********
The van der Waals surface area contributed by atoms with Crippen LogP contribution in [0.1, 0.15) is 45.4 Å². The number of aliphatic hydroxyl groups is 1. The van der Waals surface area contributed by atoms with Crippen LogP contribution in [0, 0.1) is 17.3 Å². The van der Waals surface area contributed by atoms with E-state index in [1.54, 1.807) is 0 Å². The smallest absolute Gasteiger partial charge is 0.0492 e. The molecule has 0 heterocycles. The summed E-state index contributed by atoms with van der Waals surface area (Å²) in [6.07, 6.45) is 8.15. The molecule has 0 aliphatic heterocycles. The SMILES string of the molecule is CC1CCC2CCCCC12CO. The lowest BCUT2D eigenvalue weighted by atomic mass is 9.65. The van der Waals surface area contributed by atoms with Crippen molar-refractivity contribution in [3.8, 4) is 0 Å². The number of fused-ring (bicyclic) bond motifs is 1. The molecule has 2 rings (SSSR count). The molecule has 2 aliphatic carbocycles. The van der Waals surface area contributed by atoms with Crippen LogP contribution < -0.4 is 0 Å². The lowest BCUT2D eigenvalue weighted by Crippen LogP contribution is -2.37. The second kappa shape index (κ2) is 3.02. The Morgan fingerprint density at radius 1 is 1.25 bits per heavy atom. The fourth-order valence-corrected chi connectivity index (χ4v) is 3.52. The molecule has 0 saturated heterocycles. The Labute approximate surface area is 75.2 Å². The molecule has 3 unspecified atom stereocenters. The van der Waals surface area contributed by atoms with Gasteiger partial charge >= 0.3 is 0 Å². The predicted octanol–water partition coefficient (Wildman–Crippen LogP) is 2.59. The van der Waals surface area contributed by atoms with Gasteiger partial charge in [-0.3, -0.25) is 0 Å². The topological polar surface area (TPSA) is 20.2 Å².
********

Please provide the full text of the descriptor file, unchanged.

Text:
The van der Waals surface area contributed by atoms with Crippen LogP contribution in [0.1, 0.15) is 45.4 Å². The number of aliphatic hydroxyl groups is 1. The van der Waals surface area contributed by atoms with Crippen LogP contribution in [0, 0.1) is 17.3 Å². The van der Waals surface area contributed by atoms with E-state index in [1.54, 1.807) is 0 Å². The smallest absolute Gasteiger partial charge is 0.0492 e. The molecule has 0 heterocycles. The summed E-state index contributed by atoms with van der Waals surface area (Å²) in [6.07, 6.45) is 8.15. The molecule has 0 aliphatic heterocycles. The SMILES string of the molecule is CC1CCC2CCCCC12CO. The lowest BCUT2D eigenvalue weighted by atomic mass is 9.65. The van der Waals surface area contributed by atoms with Crippen molar-refractivity contribution in [3.8, 4) is 0 Å². The number of fused-ring (bicyclic) bond motifs is 1. The molecule has 2 rings (SSSR count). The molecule has 2 aliphatic carbocycles. The van der Waals surface area contributed by atoms with Crippen LogP contribution < -0.4 is 0 Å². The lowest BCUT2D eigenvalue weighted by Crippen LogP contribution is -2.37. The second kappa shape index (κ2) is 3.02. The Morgan fingerprint density at radius 1 is 1.25 bits per heavy atom. The fourth-order valence-corrected chi connectivity index (χ4v) is 3.52. The molecule has 0 saturated heterocycles. The Labute approximate surface area is 75.2 Å². The molecule has 3 unspecified atom stereocenters. The van der Waals surface area contributed by atoms with Gasteiger partial charge >= 0.3 is 0 Å². The predicted octanol–water partition coefficient (Wildman–Crippen LogP) is 2.59. The van der Waals surface area contributed by atoms with Gasteiger partial charge in [-0.3, -0.25) is 0 Å². The topological polar surface area (TPSA) is 20.2 Å².